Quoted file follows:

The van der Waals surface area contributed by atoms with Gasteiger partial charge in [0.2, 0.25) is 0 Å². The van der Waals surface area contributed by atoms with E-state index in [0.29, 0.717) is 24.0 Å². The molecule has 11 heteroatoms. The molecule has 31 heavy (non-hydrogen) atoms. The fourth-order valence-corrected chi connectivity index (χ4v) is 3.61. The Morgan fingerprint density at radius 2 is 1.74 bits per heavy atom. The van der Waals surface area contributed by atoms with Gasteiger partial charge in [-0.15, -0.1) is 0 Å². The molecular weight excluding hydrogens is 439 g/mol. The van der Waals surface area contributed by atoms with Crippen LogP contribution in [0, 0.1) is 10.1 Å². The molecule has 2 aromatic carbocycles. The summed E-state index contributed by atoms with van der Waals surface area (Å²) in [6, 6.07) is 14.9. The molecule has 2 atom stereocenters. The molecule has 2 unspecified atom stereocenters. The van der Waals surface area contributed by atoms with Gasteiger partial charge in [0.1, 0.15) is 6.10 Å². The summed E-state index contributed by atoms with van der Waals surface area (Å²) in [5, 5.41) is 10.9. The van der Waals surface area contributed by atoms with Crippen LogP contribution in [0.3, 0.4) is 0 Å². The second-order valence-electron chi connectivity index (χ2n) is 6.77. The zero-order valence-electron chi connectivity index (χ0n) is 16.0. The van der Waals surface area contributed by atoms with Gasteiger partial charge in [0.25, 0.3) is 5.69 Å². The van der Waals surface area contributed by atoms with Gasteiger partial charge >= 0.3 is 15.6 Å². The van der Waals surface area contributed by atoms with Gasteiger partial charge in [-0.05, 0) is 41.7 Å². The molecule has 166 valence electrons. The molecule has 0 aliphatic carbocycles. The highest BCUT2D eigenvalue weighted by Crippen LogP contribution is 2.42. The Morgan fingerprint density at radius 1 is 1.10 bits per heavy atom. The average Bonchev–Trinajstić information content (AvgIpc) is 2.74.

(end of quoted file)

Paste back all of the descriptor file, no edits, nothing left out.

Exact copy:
The van der Waals surface area contributed by atoms with Gasteiger partial charge in [0.2, 0.25) is 0 Å². The van der Waals surface area contributed by atoms with E-state index in [0.29, 0.717) is 24.0 Å². The molecule has 11 heteroatoms. The molecule has 31 heavy (non-hydrogen) atoms. The fourth-order valence-corrected chi connectivity index (χ4v) is 3.61. The Morgan fingerprint density at radius 2 is 1.74 bits per heavy atom. The van der Waals surface area contributed by atoms with Gasteiger partial charge in [-0.15, -0.1) is 0 Å². The molecular weight excluding hydrogens is 439 g/mol. The van der Waals surface area contributed by atoms with Crippen LogP contribution in [0, 0.1) is 10.1 Å². The molecule has 2 aromatic carbocycles. The summed E-state index contributed by atoms with van der Waals surface area (Å²) in [6, 6.07) is 14.9. The molecule has 2 atom stereocenters. The molecule has 2 unspecified atom stereocenters. The van der Waals surface area contributed by atoms with Gasteiger partial charge in [0.1, 0.15) is 6.10 Å². The summed E-state index contributed by atoms with van der Waals surface area (Å²) in [5, 5.41) is 10.9. The van der Waals surface area contributed by atoms with Crippen LogP contribution in [0.3, 0.4) is 0 Å². The second-order valence-electron chi connectivity index (χ2n) is 6.77. The zero-order valence-electron chi connectivity index (χ0n) is 16.0. The van der Waals surface area contributed by atoms with Gasteiger partial charge in [0.25, 0.3) is 5.69 Å². The van der Waals surface area contributed by atoms with Gasteiger partial charge >= 0.3 is 15.6 Å². The van der Waals surface area contributed by atoms with Gasteiger partial charge in [-0.05, 0) is 41.7 Å². The molecule has 166 valence electrons. The molecule has 0 aliphatic carbocycles. The highest BCUT2D eigenvalue weighted by Crippen LogP contribution is 2.42. The Morgan fingerprint density at radius 1 is 1.10 bits per heavy atom. The average Bonchev–Trinajstić information content (AvgIpc) is 2.74.